Affect and Contract
That the Law gives way to affect, surprises. Nothing seems further from the Law than the register of affects. One signs a contract. One cannot say the next day: “I no longer want anything to do with this gentleman, I tear up the contract” – at least not without penalty. The Law is constructed precisely so that affects do not affect contracts. Affects pass, the contract remains. However, if an affective condition has to be mentioned in a contract of association, it is perhaps that “the symbolic order” is not enough, that there is a “beyond of the contract”, with which the Law itself must cope.
Is it Imaginary?
Is this “something else” imaginary in nature? At the level of the imaginary, the standard relation is neither the contract, nor affection; it is an assassination, that is to say: you or me, me or the others. Recall the mirror stage. Aggressiveness persists, in one form or another, in the social bond; it arises as soon as the discourse which contains it weakens. Certainly, there is love, rooted in the imaginary. But affectio societatis is certainly not love.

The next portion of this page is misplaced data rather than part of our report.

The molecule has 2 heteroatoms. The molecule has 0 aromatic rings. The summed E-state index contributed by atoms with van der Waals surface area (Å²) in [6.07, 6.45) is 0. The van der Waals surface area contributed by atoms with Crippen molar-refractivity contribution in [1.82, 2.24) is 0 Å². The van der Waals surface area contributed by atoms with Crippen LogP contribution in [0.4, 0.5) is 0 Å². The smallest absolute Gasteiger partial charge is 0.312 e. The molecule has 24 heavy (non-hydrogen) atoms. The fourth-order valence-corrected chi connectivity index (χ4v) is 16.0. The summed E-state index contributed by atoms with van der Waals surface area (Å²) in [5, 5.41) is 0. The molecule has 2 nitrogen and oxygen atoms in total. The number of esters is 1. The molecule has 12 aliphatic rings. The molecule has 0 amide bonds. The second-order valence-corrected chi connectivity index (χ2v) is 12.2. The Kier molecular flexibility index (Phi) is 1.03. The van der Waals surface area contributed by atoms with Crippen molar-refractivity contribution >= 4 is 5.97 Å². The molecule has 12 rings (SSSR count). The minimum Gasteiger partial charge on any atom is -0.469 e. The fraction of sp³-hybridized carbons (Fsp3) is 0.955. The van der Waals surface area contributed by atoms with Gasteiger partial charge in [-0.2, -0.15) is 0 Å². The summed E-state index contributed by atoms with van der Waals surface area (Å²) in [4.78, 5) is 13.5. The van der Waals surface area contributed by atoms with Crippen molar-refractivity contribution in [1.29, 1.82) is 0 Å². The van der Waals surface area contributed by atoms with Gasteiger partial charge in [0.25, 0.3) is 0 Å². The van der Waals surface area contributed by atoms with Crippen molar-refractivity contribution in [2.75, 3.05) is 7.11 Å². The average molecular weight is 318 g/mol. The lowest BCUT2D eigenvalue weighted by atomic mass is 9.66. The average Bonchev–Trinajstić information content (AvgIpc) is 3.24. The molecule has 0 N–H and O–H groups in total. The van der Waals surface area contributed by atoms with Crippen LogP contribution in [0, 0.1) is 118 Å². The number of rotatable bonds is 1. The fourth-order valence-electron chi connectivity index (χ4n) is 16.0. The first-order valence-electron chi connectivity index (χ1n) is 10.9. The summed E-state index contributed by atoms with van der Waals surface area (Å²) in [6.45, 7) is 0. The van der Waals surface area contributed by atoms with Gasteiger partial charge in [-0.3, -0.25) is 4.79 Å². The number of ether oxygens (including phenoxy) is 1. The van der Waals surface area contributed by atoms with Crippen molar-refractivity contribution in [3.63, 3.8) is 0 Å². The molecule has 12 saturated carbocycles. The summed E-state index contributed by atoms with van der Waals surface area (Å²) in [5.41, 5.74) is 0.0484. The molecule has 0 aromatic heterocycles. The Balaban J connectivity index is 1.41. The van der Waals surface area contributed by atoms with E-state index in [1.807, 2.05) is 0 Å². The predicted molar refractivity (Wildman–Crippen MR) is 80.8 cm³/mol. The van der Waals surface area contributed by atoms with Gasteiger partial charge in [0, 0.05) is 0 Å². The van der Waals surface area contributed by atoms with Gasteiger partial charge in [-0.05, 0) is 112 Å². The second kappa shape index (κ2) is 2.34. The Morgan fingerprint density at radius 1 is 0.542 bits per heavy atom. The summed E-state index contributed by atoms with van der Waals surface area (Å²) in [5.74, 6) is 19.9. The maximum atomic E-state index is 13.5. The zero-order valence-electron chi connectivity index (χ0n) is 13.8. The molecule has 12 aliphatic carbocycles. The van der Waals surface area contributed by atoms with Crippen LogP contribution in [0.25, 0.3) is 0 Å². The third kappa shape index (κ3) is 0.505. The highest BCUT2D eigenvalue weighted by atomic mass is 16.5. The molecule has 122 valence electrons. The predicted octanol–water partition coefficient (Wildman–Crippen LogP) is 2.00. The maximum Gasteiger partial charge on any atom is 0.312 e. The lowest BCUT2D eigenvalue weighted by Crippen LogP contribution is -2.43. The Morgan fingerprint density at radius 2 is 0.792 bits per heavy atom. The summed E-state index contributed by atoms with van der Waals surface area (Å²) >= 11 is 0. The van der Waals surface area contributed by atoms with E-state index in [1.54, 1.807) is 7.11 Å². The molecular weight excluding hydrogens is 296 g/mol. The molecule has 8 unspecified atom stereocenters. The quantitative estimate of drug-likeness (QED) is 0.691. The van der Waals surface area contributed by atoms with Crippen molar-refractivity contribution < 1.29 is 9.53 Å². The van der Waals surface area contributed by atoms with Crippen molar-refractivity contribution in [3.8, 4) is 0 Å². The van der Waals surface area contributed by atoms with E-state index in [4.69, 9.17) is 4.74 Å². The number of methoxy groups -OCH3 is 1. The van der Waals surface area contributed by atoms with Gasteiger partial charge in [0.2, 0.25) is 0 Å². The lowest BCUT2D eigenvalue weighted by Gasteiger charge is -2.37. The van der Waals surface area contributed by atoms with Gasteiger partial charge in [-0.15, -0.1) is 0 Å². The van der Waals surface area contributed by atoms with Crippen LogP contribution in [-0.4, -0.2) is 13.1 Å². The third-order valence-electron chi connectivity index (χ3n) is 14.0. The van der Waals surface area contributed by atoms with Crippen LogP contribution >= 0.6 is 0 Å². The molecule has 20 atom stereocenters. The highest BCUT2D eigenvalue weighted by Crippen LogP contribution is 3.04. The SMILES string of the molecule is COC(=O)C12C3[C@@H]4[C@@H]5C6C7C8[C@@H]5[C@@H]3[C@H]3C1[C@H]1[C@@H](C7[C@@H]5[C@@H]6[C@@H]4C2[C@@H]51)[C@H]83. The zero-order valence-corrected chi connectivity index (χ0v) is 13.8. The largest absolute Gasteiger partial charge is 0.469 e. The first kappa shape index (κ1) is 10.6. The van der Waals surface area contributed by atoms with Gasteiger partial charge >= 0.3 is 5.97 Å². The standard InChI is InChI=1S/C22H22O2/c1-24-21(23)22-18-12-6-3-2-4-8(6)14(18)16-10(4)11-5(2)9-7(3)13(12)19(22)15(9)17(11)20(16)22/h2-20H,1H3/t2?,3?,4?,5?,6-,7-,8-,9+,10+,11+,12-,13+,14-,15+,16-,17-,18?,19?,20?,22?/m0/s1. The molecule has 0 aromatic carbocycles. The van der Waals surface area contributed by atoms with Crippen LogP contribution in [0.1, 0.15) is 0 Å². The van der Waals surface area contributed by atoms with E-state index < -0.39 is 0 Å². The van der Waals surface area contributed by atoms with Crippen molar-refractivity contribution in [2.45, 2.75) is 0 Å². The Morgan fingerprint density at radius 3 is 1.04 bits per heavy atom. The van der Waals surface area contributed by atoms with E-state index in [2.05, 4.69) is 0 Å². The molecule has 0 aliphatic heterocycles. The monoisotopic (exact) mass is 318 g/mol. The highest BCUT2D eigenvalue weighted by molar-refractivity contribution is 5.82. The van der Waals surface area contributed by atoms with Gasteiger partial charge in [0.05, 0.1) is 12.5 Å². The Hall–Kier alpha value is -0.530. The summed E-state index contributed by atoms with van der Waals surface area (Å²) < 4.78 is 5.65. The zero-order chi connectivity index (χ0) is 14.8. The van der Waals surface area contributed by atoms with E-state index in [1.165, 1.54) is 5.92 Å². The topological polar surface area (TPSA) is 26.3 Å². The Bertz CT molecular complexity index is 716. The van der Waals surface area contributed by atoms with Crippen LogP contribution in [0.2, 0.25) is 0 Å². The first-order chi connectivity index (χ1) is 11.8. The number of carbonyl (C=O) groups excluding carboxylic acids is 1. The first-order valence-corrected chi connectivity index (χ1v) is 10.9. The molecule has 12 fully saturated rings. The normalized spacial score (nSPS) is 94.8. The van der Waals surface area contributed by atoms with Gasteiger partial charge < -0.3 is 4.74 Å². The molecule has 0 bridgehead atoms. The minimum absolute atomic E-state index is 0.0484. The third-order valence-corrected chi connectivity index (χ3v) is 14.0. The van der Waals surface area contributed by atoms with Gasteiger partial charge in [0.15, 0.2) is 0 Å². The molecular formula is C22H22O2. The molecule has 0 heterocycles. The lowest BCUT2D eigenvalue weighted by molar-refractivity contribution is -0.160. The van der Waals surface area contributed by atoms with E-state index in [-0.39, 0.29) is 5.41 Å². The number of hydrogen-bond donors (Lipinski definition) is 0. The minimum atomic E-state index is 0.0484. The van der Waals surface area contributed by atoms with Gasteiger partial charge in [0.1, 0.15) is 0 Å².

Let’s say a word about marriage, which isn’t love either. Marriage is a contract. We accept as grounds for divorce what we call in French l’incompatibilité d’humeur [incompatibility of mood or temperament]. Look at Charles and Diana: when she wants to dance, he wants to go horse riding, when he comes in, she goes out, and vice versa. In terms of incompatibility – Lacan mentions the word in his Radiophonie, there is pathos: it is about suffering, about a certain way of suffering. Marriage is not just a contract; it is perhaps the desire to suffer together, of the suffering of the one by the other, with the other. The truth: it’s that the one is always incompatible with the other. When we no longer want to be [incompatible], that’s when we divorce. The mood of the one and that of the other are [then] said to be incompatible. But the incompatibility is established above all between mood and contract: a certain mood is incompatible with the contract. And that’s what the contract provides for: the mood [humour] condition.
The Impotence of Statutes
An important statutory industry has developed in the Freudian Field. Statutes can do nothing without affectio societatis. I understand very well that the death drive and the mirror stage cast a shadow on the validity of this notion. It could merely be a fiction with no practical implication. However, Lacan invites the analysts of his School to be good comrades. Is this humour? Is this to be taken seriously? Each one chooses.
Alone or Together
Let’s distinguish two slopes: what do we do alone and what do we do together?